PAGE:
China's current-account surplus remained in "reasonable" range in the first quarter of the year, despite concerns stemming from a slowing economy and escalating trade tensions with the US, according to official data released on Thursday.
A citizen counts the US dollars in Houma City, north China's Shanxi Province, Oct. 11, 2011. (Photo: Xinhua)
The surplus was $49 billion, down from $54.6 billion in the fourth quarter of 2018, according to data from the State Administration of Foreign Exchange (SAFE).
Wang Chunying, chief economist at the SAFE, said that China's current-account "remained in a reasonable surplus range, with increases in the trade surplus in goods and a decline in the trade deficit in services."
In the quarter, China's merchandise trade surplus reached $94.7 billion, up 83 percent year-on-year, while the services deficit narrowed 14 percent to $63.4 billion, according to the SAFE.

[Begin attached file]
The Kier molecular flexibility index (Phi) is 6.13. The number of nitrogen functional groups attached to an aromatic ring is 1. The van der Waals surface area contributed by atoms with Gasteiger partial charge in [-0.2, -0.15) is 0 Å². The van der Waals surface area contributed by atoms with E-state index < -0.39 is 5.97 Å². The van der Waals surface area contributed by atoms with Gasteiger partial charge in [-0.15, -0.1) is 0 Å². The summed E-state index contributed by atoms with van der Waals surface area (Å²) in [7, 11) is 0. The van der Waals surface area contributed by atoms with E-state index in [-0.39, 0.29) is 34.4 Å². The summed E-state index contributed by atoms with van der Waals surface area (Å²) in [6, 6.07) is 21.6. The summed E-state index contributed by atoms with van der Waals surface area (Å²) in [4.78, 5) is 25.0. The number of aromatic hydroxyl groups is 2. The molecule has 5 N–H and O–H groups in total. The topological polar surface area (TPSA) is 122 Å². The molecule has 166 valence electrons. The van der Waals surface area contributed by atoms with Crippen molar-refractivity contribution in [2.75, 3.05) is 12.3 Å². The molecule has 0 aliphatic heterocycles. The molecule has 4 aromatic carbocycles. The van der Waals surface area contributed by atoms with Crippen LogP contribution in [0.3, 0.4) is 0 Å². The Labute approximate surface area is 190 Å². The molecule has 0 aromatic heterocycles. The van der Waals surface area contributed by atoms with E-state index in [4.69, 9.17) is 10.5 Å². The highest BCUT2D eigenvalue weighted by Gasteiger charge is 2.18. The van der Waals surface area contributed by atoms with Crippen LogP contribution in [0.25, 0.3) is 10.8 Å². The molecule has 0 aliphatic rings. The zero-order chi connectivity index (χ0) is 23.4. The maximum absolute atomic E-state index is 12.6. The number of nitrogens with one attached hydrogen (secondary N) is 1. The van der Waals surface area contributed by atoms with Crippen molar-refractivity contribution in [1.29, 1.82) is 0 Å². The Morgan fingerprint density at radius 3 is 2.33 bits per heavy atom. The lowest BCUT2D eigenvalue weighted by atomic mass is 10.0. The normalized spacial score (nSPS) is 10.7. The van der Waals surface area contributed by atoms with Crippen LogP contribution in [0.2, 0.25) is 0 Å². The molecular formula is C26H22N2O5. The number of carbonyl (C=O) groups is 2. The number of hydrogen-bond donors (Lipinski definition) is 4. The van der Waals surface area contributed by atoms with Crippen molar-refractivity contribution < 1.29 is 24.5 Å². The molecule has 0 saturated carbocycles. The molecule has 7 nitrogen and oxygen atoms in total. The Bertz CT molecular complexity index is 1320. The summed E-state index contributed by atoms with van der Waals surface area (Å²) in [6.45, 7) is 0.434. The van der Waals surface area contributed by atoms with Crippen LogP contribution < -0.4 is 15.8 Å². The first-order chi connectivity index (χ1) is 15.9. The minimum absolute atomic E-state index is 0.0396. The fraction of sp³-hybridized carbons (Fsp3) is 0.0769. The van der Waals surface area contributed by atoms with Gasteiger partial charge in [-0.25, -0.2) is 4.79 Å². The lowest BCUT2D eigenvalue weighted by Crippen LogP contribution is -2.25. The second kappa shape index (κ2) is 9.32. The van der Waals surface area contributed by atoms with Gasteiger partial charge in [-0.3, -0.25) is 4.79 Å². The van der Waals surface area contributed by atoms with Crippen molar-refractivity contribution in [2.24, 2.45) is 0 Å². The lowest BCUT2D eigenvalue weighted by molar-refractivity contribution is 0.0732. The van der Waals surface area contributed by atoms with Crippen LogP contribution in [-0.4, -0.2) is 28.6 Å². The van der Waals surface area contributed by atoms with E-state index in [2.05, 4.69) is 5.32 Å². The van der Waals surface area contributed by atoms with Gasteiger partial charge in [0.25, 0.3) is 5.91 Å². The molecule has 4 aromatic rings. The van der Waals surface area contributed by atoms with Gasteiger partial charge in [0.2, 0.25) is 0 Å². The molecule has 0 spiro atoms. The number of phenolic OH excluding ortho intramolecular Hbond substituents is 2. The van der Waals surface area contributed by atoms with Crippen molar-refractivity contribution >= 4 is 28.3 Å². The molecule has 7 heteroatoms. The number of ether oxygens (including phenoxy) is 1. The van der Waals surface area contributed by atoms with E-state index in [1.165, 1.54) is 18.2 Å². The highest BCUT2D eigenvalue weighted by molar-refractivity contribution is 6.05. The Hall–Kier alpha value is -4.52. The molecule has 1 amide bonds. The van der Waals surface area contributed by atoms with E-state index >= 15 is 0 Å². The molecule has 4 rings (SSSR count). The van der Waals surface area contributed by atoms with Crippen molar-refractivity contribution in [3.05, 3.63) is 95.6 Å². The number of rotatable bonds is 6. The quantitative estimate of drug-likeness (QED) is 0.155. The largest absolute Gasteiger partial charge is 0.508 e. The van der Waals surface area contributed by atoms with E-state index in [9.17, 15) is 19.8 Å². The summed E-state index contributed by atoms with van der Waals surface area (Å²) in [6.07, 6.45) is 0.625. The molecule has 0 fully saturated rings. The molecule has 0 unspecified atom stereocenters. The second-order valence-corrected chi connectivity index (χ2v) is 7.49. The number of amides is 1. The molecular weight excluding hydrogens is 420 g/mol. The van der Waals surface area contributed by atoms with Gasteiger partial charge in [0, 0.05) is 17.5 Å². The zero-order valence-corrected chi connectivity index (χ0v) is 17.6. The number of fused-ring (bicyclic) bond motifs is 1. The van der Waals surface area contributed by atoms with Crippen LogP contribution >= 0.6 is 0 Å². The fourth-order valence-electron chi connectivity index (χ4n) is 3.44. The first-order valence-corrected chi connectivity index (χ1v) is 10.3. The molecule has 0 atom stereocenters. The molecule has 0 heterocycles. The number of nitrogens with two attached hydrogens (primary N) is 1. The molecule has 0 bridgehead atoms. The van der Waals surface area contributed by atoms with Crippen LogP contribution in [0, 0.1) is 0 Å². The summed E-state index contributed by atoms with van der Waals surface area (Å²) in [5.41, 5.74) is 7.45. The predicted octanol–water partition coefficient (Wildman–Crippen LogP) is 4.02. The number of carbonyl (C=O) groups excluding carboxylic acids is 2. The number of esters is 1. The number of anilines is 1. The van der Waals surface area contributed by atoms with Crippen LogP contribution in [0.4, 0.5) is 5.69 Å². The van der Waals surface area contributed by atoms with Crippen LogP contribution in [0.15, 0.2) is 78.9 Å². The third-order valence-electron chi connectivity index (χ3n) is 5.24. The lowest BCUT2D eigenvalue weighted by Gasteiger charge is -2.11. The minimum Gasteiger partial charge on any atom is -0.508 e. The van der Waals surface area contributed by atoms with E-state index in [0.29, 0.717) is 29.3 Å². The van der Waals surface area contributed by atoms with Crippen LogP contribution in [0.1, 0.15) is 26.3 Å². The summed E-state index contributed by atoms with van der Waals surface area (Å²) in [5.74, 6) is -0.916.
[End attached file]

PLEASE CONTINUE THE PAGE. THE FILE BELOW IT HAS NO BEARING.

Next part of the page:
That led to a current-account balance of about 1.5 percent of GDP, beating a forecast in the IMF's spring world economic outlook that projected China's current-account balance to be about 0.5 percent of GDP.
The IMF said that China's current account would show a deficit in 2022.
SAFE data also showed that China remained an attractive destination for global investment in the first quarter, as the country's non-reserve financial account posted a surplus of $48.8 billion, with net inbound foreign direct investment reaching $26.5 billion.
"In 2019, as China continues to push for high-quality growth and all-round opening-up, it will help further solidify the foundation for a stable international balance of payments," Wang said in a statement posted on the SAFE's website on Thursday.